Karora

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In the mythology of the Aboriginal people of northern Australia (specifically the Arrernte people), Karora is a bandicoot ancestral deity. According to one legend, during the Dreamtime Karora lay sleeping in the earth when from his head rose a tall pole called a tnatantja. It was a living creature, its bottom resting on his head and its top reaching up into the sky. From his armpits and navel emerged bandicoots, who dug their way out of the earth just as the first sun rose into the sky. Karora followed them, seized two of the animals, then cooked and ate them. His hunger sated, he lay down to sleep again and a bullroarer emerged from under his armpit. It took on human form and grew into a young man, and when Karora woke his son danced around him. It was the very first ceremony.

Karora's son hunted for bandicoots, which they cooked and ate, then Karora slept again and created two more sons. This continued for some time, with many more sons emerging. Eventually, all of the bandicoots Karora had created had been eaten, and the men became hungry. They hunted, but could find no game. On their way back they heard the sound of a bullroarer, and as they searched for the source of the noise they caught sight of a sandhill wallaby. They threw their tjuringa sticks at it and broke its leg, and the sandhill wallaby called out that he was now lame and a man like them, not a bandicoot. He limped away.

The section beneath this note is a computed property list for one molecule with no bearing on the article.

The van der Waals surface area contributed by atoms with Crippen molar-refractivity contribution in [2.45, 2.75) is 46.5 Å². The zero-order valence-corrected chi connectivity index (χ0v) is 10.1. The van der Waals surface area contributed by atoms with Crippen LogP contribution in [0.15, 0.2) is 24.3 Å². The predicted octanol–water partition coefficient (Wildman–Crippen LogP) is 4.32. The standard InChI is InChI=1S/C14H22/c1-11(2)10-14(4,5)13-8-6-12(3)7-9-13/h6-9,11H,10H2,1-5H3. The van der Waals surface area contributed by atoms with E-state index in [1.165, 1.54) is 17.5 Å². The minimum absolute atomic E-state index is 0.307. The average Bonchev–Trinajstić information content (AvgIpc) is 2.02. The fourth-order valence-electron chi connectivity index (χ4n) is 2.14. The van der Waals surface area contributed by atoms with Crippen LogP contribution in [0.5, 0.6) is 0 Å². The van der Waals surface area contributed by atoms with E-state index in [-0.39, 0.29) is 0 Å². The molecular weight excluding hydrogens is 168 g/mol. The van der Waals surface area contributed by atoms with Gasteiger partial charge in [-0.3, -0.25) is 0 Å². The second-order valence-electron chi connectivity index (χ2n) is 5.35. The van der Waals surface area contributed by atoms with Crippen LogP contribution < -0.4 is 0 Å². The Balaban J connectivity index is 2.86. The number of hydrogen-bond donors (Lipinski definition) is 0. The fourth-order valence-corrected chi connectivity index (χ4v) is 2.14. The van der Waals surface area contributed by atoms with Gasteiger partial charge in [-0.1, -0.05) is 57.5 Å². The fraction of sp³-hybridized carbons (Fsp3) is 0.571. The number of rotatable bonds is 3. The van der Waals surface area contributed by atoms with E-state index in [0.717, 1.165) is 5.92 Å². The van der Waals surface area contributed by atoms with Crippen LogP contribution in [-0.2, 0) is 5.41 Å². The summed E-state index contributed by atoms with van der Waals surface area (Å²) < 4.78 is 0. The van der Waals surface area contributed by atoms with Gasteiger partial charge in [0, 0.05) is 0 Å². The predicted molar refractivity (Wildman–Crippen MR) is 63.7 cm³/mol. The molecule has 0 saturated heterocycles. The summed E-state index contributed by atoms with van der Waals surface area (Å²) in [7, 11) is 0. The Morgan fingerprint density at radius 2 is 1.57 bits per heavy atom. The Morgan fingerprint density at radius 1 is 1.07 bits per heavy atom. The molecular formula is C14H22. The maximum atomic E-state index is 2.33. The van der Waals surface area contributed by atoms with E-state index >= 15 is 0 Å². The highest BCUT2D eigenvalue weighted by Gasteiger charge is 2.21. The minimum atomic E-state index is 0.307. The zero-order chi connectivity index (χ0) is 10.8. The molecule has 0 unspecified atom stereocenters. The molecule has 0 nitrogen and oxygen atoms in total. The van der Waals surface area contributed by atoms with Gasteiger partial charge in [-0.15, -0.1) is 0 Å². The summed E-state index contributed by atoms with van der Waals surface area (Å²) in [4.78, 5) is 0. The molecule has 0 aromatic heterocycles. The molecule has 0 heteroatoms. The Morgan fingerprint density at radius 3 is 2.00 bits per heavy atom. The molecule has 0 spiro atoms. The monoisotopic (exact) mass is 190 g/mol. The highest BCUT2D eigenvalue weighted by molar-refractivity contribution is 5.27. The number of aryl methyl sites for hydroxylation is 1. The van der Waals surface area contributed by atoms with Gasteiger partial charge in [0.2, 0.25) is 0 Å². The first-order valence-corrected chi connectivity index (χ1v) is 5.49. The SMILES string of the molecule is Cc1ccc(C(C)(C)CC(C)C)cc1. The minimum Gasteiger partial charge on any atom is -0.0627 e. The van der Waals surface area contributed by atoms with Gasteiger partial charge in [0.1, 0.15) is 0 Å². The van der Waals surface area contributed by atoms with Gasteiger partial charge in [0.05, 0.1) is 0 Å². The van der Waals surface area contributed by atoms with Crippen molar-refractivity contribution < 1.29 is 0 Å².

The hunters continued on their way and saw Karora approaching them. He led them back to the waterhole, and as they sat at the edge of the pool a great flood of honey from the honeysuckle buds engulfed them. Karora remained at the pool, but the sons were washed away to where the sandhill wallaby man they had lamed waited for them. The place became a great djang (sacred) place, and to this day one can see the brothers grouped around the sandhill warrior man's body — a group of rocks positioned around a great boulder.

Karora is said to remain at the waterhole, where he lies in eternal sleep. Those who come to drink there must carry green boughs, which they lay down on the banks before quenching their thirst.[1]

Footnotes[edit]

  1. ^ Mudrooroo (1994). Aboriginal mythology: An A-Z spanning the history of the Australian Aboriginal people from the earliest legends to the present day. London: Thorsons. pp. 11–12. ISBN 978-1-85538-306-7.